A major real consequence of the campaign is the passing of the Civil Partnership and Certain Rights and Obligations of Cohabitants Act 2010. The first introduction of a proposal to recognise unions of same-sex couples was in 2004 and since then the major opposition to it eventually faded, the public opinion shifting in support of it and allowing for the majority to pose a considerably large majority of the population calling for a change. Civil partnership allows the recognition of same-sex couples and provision of some rights, responsibilities and protections to these couples. This would not be possible if activist groups did not campaign for the endorsement of same-sex marriage.
Social issues, such as this, may arise and the opponents of same-sex relationships may use this to reason that it will only bring more problems for the future generations. Even though Ireland is the more liberal-minded country in Europe, it still has traditions and their identity is rooted in religion. Thus, the old ways will always be ingrained in people’s values despite their acceptance and tolerance of same-sex marriage. Any arising problems out of this will push people to revert back to their old perspectives. The reason for them to accept same-sex marriage is to provide equality and if there are issues that arose from providing the same rights and laws to same-sex couples, then the statutory differences are justified for the protection of the future generation. This relates back to the concept of identity because the social structure of Ireland is predetermined by the society’s history and the need to change it is for the development of an equal-based national identity.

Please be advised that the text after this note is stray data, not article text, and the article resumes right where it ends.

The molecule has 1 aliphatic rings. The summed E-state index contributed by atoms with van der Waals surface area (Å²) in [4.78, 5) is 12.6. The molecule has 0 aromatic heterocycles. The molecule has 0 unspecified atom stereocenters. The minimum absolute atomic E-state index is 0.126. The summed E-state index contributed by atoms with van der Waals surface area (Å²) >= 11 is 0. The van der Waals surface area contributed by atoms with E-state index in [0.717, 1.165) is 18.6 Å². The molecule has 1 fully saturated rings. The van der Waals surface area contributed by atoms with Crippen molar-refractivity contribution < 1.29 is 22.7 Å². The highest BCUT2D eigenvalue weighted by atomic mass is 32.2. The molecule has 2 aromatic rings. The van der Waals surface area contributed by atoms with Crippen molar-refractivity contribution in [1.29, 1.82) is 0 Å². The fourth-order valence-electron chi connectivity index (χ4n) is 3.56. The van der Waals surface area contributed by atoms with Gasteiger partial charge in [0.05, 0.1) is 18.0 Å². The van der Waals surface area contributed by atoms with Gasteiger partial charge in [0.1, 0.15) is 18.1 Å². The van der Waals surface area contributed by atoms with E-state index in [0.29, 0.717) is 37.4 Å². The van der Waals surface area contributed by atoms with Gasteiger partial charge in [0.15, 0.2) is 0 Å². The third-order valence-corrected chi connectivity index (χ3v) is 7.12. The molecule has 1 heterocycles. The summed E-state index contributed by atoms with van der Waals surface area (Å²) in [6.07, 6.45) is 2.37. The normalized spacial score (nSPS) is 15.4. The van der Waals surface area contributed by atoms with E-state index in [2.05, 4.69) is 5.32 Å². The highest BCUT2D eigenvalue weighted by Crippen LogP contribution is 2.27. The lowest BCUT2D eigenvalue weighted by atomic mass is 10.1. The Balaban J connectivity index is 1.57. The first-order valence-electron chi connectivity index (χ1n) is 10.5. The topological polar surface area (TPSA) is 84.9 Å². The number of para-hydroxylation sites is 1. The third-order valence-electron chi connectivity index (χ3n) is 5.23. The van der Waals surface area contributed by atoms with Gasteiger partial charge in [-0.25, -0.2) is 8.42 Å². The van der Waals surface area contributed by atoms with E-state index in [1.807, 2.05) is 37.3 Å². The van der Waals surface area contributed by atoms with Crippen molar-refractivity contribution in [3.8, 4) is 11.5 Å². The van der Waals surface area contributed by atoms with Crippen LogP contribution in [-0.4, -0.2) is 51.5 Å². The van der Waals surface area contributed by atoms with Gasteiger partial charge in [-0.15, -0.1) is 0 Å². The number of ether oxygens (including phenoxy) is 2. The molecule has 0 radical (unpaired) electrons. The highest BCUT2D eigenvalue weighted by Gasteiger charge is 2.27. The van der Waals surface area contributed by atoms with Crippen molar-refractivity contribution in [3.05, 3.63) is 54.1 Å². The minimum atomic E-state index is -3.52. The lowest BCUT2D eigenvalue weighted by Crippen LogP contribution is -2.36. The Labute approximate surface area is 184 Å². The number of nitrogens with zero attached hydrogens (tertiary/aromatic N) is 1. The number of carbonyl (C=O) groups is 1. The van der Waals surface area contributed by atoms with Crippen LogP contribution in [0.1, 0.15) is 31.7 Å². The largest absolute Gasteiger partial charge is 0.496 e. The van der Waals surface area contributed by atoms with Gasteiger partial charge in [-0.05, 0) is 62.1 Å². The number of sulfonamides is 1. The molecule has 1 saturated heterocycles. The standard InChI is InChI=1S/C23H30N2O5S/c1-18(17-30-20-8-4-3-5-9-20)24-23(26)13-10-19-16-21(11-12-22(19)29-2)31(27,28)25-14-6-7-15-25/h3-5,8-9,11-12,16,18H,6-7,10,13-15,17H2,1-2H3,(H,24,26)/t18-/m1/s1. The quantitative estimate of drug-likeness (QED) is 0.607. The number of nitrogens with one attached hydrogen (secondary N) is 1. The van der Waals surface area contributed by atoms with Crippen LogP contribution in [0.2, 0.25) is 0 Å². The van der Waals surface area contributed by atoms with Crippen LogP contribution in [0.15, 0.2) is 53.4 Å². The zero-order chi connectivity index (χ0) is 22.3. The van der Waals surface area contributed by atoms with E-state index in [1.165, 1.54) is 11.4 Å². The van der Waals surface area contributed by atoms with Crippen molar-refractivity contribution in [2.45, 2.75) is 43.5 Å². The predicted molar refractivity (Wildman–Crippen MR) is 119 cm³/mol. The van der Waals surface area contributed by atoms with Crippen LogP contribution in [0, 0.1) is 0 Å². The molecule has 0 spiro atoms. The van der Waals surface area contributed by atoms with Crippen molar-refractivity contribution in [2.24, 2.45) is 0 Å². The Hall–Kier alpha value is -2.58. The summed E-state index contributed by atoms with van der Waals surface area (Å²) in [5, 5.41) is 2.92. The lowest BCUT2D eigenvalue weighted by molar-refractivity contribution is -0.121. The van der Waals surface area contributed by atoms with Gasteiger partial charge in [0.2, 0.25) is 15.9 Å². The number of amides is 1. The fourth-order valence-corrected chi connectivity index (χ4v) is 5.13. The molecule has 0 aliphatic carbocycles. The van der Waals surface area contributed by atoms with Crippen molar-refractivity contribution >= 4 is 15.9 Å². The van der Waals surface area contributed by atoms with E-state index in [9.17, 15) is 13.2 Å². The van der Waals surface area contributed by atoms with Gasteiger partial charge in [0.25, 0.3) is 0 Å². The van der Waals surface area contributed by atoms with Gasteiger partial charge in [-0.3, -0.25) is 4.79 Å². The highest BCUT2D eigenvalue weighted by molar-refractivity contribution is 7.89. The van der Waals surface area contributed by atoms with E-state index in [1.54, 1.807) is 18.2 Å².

Another potential consequence of the legislation of same-sex marriage act is the improvement of parental prospects for same-sex couples. This is because many believe the injustice of no constitutional recognition to same-sex couples as parents of adopted children. The fact that same-sex couples can foster children but not adopt them is unjust and this campaign aims for the law to catch with the people of Ireland. There are many same-sex couples who foster children and the law preventing them to adopt is one of the statutory differences between civil partnership and civil marriage the activist groups are trying to rectify.
The Marriage Equality campaign has been very successful and is still an on-going project. It has been very effective in gathering support for the policy change as the polls dictates and the growing involvement of the public to the social actions it undertook. A strength of the campaign was the marches and demonstrations to raise awareness of the issue of equality. This includes the social actions of “Just Love?” and “We are Family”. In mobilising large scale marches, it publicised the campaign and people became more aware of how much Ireland needs to have same-sex marriages when it was clearly needed in a society filled with hoping same-sex couples to gain the same rights everyone else has. Furthermore, another strength of the campaign is the formation of its own website where every information on their progress is compiled. People can easily navigate the website to look for their social actions, facts and figures, the campaign’s mission and vision and the influences it has on the public. The easy access to information allows the people to quickly spread the message. For example, viewpoints are posted and appeals to the public such as Martha, “I felt that being gay was a defect, one in which Irish society would not accept and as a result I battled with years of self-hatred and depression. It was not until I came out that I realised that this was not the...